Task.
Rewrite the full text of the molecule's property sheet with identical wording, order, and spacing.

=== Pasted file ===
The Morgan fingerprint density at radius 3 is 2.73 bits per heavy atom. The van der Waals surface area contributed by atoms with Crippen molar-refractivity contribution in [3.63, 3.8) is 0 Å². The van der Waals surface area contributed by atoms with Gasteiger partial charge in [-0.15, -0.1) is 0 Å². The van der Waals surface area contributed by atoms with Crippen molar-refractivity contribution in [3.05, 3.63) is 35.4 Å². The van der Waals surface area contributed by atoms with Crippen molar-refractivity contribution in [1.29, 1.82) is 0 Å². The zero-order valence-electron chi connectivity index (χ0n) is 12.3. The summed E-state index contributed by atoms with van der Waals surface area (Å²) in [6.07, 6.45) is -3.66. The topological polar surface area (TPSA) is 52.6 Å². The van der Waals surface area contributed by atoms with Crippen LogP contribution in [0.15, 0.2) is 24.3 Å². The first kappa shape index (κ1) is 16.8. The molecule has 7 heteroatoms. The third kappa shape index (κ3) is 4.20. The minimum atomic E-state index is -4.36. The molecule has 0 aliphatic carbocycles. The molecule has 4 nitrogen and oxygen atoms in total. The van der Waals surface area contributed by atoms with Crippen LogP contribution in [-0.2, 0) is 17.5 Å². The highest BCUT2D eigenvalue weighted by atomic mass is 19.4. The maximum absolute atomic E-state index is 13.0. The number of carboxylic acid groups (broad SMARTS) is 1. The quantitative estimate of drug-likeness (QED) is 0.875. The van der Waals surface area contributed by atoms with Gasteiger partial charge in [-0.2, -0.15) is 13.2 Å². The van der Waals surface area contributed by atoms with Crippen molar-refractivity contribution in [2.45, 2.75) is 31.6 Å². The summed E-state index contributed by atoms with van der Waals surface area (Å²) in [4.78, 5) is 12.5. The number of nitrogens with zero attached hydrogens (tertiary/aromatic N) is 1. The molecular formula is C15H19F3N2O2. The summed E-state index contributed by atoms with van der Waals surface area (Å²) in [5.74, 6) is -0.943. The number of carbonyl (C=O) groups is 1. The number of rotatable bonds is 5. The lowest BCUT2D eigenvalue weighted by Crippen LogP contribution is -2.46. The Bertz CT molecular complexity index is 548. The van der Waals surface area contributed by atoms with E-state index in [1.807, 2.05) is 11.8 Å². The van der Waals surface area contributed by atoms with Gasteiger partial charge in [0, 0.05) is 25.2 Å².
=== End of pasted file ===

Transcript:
The Morgan fingerprint density at radius 3 is 2.73 bits per heavy atom. The van der Waals surface area contributed by atoms with Crippen molar-refractivity contribution in [3.63, 3.8) is 0 Å². The van der Waals surface area contributed by atoms with Gasteiger partial charge in [-0.15, -0.1) is 0 Å². The van der Waals surface area contributed by atoms with Crippen molar-refractivity contribution in [3.05, 3.63) is 35.4 Å². The van der Waals surface area contributed by atoms with Crippen molar-refractivity contribution in [1.29, 1.82) is 0 Å². The zero-order valence-electron chi connectivity index (χ0n) is 12.3. The summed E-state index contributed by atoms with van der Waals surface area (Å²) in [6.07, 6.45) is -3.66. The topological polar surface area (TPSA) is 52.6 Å². The van der Waals surface area contributed by atoms with Crippen LogP contribution in [0.15, 0.2) is 24.3 Å². The first kappa shape index (κ1) is 16.8. The molecule has 7 heteroatoms. The third kappa shape index (κ3) is 4.20. The minimum atomic E-state index is -4.36. The molecule has 0 aliphatic carbocycles. The molecule has 4 nitrogen and oxygen atoms in total. The van der Waals surface area contributed by atoms with Crippen LogP contribution in [-0.2, 0) is 17.5 Å². The highest BCUT2D eigenvalue weighted by atomic mass is 19.4. The maximum absolute atomic E-state index is 13.0. The number of carboxylic acid groups (broad SMARTS) is 1. The quantitative estimate of drug-likeness (QED) is 0.875. The van der Waals surface area contributed by atoms with Gasteiger partial charge in [-0.2, -0.15) is 13.2 Å². The van der Waals surface area contributed by atoms with Crippen molar-refractivity contribution in [2.45, 2.75) is 31.6 Å². The summed E-state index contributed by atoms with van der Waals surface area (Å²) in [4.78, 5) is 12.5. The number of nitrogens with zero attached hydrogens (tertiary/aromatic N) is 1. The molecular formula is C15H19F3N2O2. The summed E-state index contributed by atoms with van der Waals surface area (Å²) in [5.74, 6) is -0.943. The number of carbonyl (C=O) groups is 1. The number of rotatable bonds is 5. The lowest BCUT2D eigenvalue weighted by Crippen LogP contribution is -2.46. The Bertz CT molecular complexity index is 548. The van der Waals surface area contributed by atoms with E-state index in [1.807, 2.05) is 11.8 Å². The van der Waals surface area contributed by atoms with Gasteiger partial charge in [0, 0.05) is 25.2 Å².